“Please Save My Life”: Julian Assange In Prison
Above photo: Julian Assange at the New Media Days Conference in 2009. Photo: Peter Erichsen
Cell Number 37, ‘Britain’s Guantanamo Bay’ – a single occupancy cell, furnished sparsely with a plastic chair, metal bed and steel toilet.
For over 150 days this has been Julian Assange’s residence, whether he likes it or not. And a judge has ruled today, he is to remain there even after his jail sentence is over.
Swiftly after his asylum status was stripped by the Ecuadorian government, the British authorities sentenced Assange to fifty weeks in prison, for violating his bail. The maximum sentence being fifty-two weeks and the typical sentence being none and a fine.
With his arrest Assange was moved to HMP Belmarsh, a maximum-security prison in South London. Belmarsh during the early millennium was known as ‘Britain’s Guantanamo Bay’ for its foreign detainees, held without trial.
When you visit the prison, you are immediately struck by its fortress-like exterior. With its water-stained concrete perimeter walls, enumerable CCTV cameras and floodlights.
In two exclusive interviews with the European Centre for Press and Media Freedom (ECPMF), Julian Assange’s most notable visitors paint a harrowing picture of his current condition.
Professor Nils Melzer is the United Nation’s Special Rapporteur on Torture. Every day, he receives around fifteen requests, to investigate individual cases of alleged torture.
“But I can only deal with maybe one or two”, Melzer tells the European Centre for Press and Media Freedom (ECPMF). But when in March, Assange’s lawyers reached out to his office for a second time, providing credible evidence for the claim of ill-treatment, Melzer thought “I owe it to my professional standards to at least look into this.”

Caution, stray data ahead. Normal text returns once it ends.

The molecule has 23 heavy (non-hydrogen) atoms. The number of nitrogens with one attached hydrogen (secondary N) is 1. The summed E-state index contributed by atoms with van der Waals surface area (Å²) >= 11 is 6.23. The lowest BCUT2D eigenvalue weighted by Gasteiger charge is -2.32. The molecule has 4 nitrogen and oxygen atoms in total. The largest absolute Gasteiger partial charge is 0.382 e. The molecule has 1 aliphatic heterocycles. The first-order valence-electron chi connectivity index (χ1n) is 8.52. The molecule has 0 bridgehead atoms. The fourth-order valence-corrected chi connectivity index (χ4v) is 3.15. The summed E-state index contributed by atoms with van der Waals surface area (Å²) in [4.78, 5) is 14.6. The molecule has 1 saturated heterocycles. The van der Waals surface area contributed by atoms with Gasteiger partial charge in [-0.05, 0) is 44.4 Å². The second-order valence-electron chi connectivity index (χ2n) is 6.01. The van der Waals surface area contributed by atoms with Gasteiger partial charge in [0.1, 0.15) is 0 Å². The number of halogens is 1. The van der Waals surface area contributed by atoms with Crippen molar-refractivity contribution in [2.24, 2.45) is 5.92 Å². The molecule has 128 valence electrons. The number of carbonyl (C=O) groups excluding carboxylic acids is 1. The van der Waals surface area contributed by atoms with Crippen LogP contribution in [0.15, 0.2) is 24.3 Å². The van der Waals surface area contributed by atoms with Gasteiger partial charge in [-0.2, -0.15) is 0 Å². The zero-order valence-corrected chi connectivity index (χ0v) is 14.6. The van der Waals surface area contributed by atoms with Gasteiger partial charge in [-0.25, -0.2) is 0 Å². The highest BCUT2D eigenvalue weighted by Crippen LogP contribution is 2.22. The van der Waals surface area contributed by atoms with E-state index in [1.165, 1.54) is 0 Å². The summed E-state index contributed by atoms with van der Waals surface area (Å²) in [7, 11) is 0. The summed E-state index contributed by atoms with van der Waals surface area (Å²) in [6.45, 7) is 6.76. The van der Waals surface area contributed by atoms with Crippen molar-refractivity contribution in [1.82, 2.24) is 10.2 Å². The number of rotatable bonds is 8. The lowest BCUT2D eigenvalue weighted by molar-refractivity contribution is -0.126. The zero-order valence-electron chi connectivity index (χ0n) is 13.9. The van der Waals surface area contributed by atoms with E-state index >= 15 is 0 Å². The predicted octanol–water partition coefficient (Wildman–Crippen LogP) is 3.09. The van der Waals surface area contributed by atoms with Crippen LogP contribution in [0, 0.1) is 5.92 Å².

A visibly fatigued and emaciated Assange greeted Melzer and his team during their visit on 9. May. It had been 28 days since Assange’s arrest. He was wearing a plain blue jumper and grey joggers.
Melzer and his team’s visit lasted for four hours. For three of those four hours Melzer and two medical experts, Professor Duarte Nuno Vieira from Portugal and Dr. Pau Perez-Sales from Spain conducted a medical assessment of Assange.
It followed the ‘Istanbul Protocol’. The protocol’s full name is the ‘Manual on Effective Investigation and Documentation of Torture and Other Cruel, Inhuman or Degrading Treatment or Punishment.’
Melzer tells the ECPMF that at first, “after what this man [Assange] had gone through, I didn’t know what to expect.”
“From a medical perspective, both doctors concluded that his state of health was critical, and that it might deteriorate rapidly if he is not stabilized. And that’s exactly what happened.”
Two weeks after their visit, and 49 days into Assange’s detention, Assange was relocated to the hospital wing of Belmarsh. And a court hearing, on his extradition to the U.S., had to be postponed. It was deemed Assange was not medically fit to participate in the proceedings, even via video link.
What Assange is going through in prison is “psychological torture”, Melzer says emphatically. He came to this conclusion after his visit and published an official UN statement repeating this.
Melzer is not alone in his condemnations. Another visitor of Assange, John Pilger- a renowned investigative journalist and award-winning documentary film-maker- has similar things to say to the ECPMF, about his visits to Assange.